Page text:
So here I am, pregnant with number three, with two small kids at home, and barely two brain cells to rub together. I find myself often staring at a page in a book wondering what I just read. Or worse, trying to think of a word that’s on the tip of my tongue and not being able to get it out. Memorably, I tried to recall a line of poetry the other day and the theme song for SuperWhy came out of my mouth. I wish I could say that I bear these indignities with grace and patience and the understanding that some day I will no longer be a sleep-deprived, hormone-addled mess, but that’s not always the case. Some days I long to have a conversation with someone about literature in which I can actually contribute something rational and intelligent. It makes it harder knowing that some people manage it, but I just can’t.
But there’s a silver lining in all this. I’ve had to come to the tough realization that I can’t be everything at all times. My brain is still my brain, despite the fact that it’s tired and geared almost entirely to my family’s needs right now. Instead of being resentful, I have to look on this as a gift. When it takes me 20 minutes to write a thank you note, where I used to spend the same amount of time to write an entire paper on some literary analysis, I can use that opportunity to accept with humility my limitations and my stage of life.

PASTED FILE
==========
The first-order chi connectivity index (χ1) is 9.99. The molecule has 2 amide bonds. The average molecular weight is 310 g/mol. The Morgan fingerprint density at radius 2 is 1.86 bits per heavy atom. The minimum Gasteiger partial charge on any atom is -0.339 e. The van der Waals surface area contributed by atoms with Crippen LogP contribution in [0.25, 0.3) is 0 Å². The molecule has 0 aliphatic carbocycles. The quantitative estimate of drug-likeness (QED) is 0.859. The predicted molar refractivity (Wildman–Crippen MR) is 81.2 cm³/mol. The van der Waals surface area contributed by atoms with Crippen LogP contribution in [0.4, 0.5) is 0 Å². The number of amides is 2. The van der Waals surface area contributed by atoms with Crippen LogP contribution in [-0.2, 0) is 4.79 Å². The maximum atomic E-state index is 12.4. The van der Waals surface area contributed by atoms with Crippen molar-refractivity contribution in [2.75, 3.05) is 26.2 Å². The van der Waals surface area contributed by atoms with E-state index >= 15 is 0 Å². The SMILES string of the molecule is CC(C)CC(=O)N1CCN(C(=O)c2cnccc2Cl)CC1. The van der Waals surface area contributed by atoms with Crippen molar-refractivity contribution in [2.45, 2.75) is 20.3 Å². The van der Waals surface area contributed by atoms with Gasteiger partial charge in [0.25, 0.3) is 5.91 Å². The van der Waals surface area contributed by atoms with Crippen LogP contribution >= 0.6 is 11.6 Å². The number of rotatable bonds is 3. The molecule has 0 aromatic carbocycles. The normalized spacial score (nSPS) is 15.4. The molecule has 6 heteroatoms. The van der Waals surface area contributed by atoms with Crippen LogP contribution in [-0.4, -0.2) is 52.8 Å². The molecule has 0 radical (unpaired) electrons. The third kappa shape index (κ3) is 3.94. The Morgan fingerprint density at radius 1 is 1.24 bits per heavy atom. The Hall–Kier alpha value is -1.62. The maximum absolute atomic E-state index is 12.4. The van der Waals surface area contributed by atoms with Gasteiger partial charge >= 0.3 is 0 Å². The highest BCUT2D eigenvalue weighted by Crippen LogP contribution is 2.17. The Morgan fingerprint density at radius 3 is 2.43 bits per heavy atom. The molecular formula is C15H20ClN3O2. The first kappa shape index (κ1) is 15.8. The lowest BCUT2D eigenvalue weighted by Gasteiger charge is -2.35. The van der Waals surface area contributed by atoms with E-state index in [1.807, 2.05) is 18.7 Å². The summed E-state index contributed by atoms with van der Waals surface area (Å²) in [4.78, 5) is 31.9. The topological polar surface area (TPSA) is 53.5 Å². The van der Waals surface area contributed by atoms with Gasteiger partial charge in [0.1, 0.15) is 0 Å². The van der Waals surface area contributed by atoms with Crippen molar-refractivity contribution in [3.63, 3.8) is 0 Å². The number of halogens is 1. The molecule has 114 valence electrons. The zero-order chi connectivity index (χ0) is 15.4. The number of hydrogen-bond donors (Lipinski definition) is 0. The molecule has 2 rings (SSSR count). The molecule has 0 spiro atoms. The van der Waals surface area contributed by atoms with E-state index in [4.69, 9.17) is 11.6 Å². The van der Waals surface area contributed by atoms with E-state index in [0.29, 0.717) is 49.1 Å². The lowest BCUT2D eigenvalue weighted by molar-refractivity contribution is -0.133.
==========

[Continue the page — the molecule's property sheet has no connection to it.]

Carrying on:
It also has shown me that while I value my intelligence, it’s not the full story of who I am. I’m not just a brain, I’m a soul. And allowing my brain a rest while I pour myself into my vocation is nothing to be ashamed of. It doesn’t make me any less of a strong, successful woman. Rather, it’s allowed me to make room for other aspects of myself that were always overshadowed by my analytical side. It’s allowed me to see the beauty and graces present in my everyday life more than ever before. It’s made me slow down and enjoy beautiful sunsets, sweet moments with my children, and the simple pleasures of doing a small task with love. It’s caused me to be more in tune with God’s will for me, allowing me to spend moments in quiet, when my brain is all emptied out and I can just sit and be. It’s made me small and humble and open to Christ in a way that I don’t think I would have been able to understand before. And in turn, my intellectual understanding of who I am in God’s eyes has been vastly expanded and deepened. I couldn’t have done that one my own, when I was so caught up in my own intelligence and maintaining my intellect.
I do know that, God willing, some day my mind will sharpen again and I’ll be able to laugh at the haze of early motherhood with fondness. My hope is that when I emerge from this phase I will do so with a humility and gentleness and depth of spiritual peace that reflects my experiences now. I can see this mark of motherhood on so many smart, kind, vivid women who are well past this stage of life; I can see how they’ve embraced the each season of their life with their eyes on something bigger and more important than the frustration of that word that won’t make it’s way past the tip of their tongue. So for my fellow women who are in the midst of these humbling, frustrating, maddening years with me, let’s have hope and be gentle with ourselves. Good things are happening in our hearts, even as we think we’re losing our minds.